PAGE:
Malibu and the newly named Deluxe series base model featured the new 5 mph (8.0 km/h) bumper system with a large chrome front bumper and a chrome rear bumper. Malibu series interiors included cloth and vinyl or all vinyl seat trim and deep-twist carpeting. Deluxe series interiors featured cloth and vinyl or knit vinyl seat trim. Floor coverings were color-keyed in vinyl-coated rubber. The SS was now a trim option limited to the mid-level Malibu series. Shoppers could even get an SS station wagon this year - with the option of a 454-cubic-inch V8 engine, no less—but the mix of sport and utilitarian wagon virtues would last only a single season. Included was a black grill with SS emblem, lower bodyside and wheel opening striping, bright roof drip moldings, color-keyed dual sport mirrors, black taillight bezels, SS fender and rear panel emblems, special front and rear stabilizer bars, 14x7 inch rally wheels, 70-series raised white lettered tires, special instrumentation and SS interior emblems. The SS option required an available 350 or 454 V8 with 4-speed or Turbo Hydra-Matic transmission.

Chevrolet honored California beach resorts once again by naming the top Chevelle series Laguna with the Malibu taking the middle spot while the base series was called simply Deluxe. In addition to the standard 350 2 barrel V8, Laguna models featured specific front and rear styling including a body-colored urethane front end concealing the new 5 mph bumper system. On minor impact the urethane nose cone, backed up by shock- absorbing cylinders, deflects and rebounds; Laguna models also featured a specific diecast chrome grille with bowtie emblem, a body-colored (steel) rear bumper, front and rear bumper rub strips, bright roof drip moldings, bright wheel opening moldings, chrome taillight bezels, full wheel covers, and Laguna fender nameplates. Two Laguna station wagons were introduced, including a Laguna Estate. Laguna interiors were pattern cloth and vinyl or optional breathable all-vinyl upholstery, distinctive door trim with map pockets, deep-twist carpeting, woodgrain vinyl accents, and Laguna nameplates. Consumers continued to snap up Chevelles: 327,631 of them in the 1973 model year, plus 59,108 station wagons. The Malibu versions of the Chevelle continued to sell best by a wide margin, but the costlier Laguna coupe and sedan made a respectable showing, with 56,036 going to customers. Super Sport options went on 28,647 Chevelles of which 2500 held the big 454-cubic-inch engine. The SS option was dropped at the end of the model year.

Yearly design changes to the front and rear mark the aesthetic differences as in previous years. The Chevelles were top sellers for GM as was the Oldsmobile Cutlass, which used the same corporate A-body platform.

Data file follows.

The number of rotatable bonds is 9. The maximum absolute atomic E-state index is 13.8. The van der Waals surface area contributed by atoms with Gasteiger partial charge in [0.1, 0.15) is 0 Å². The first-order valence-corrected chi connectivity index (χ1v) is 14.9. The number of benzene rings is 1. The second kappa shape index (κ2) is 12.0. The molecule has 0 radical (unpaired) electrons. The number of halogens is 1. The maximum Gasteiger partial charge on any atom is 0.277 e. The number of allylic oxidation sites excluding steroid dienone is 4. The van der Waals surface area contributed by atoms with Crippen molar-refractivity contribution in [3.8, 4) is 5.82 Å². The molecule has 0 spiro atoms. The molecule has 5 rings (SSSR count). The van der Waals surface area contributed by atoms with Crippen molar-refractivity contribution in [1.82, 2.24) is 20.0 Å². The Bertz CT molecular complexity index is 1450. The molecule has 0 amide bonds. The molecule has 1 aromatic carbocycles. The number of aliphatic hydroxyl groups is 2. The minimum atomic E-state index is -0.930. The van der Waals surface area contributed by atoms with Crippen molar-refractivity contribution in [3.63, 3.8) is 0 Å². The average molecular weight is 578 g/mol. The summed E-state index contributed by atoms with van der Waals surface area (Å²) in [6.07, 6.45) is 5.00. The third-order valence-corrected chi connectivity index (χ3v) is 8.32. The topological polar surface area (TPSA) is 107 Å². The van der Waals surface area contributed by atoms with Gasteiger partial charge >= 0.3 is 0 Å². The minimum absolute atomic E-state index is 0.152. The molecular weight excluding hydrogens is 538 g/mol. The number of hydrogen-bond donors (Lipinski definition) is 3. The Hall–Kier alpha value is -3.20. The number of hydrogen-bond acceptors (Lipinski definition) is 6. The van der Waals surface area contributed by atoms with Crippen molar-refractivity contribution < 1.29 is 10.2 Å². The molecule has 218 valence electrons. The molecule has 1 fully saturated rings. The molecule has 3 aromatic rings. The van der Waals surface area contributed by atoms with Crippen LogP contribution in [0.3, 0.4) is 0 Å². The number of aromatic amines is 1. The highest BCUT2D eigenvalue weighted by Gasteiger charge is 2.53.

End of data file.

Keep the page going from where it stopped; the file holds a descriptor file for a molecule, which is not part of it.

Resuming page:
1974 Chevelles featured new grilles, new taillights and 5 mph (8.0 km/h) rear bumpers (in addition to the 5 mph (8.0 km/h) front bumper added in '73) The Laguna name had debuted on the 1973 Chevelle as the top-line series in all body-styles, but the 1974 Laguna Type S-3 came only as a coupe, which combined Laguna luxury with the superior road manners of the SS which it replaced. Handling was further enhanced with the addition of new GR70-15 radial-ply tires. The new Laguna S-3 sported the urethane front end with a revised grill and new parking lamps, augmented at the rear by new taillights. A federally-mandated 5 mph (8.0 km/h) chrome rear bumper replaced the body-colored steel 2.5 mph (4.0 km/h) version from '73. Standard equipment included a console, a vinyl roof, opera-type vertical rear quarter windows which could be covered with horizontal ribs for a few dollars extra; body side striping, Laguna S3 badging, rally wheels, 4 spoke steering wheel as well as firmer shocks/springs, a front stabilizer bar, and fat HR70x15 tires on Rally wheels. Front occupants rode in swivel bucket seats, and the driver faced a six-dial instrument cluster. Production totaled 15,792 cars, with prices starting at $3,723 - but with plenty of options to send the bottom line past $5,000. Engine offerings included a standard 145 horsepower (108 kW) 350 two-barrel V8, with optional powerplants including a 150 horsepower (110 kW) 400 two-barrel V8, 180 horsepower (130 kW) 400 four-barrel V8 and 230 horsepower (170 kW) 454 four-barrel V8, except in California where a 155 horsepower (116 kW) 350 four-barrel V8 was standard and the 400 and 454 engines were optional. The 454 was available with the Turbo Hydra-Matic automatic 400 or Muncie 4 speed manual transmissions. 3-point seat belts with integrated shoulder belts were introduced as on all Chevrolet models.

Last edited by Man of Steel; 11-30-2012 at 04:39 AM.
Reply With Quote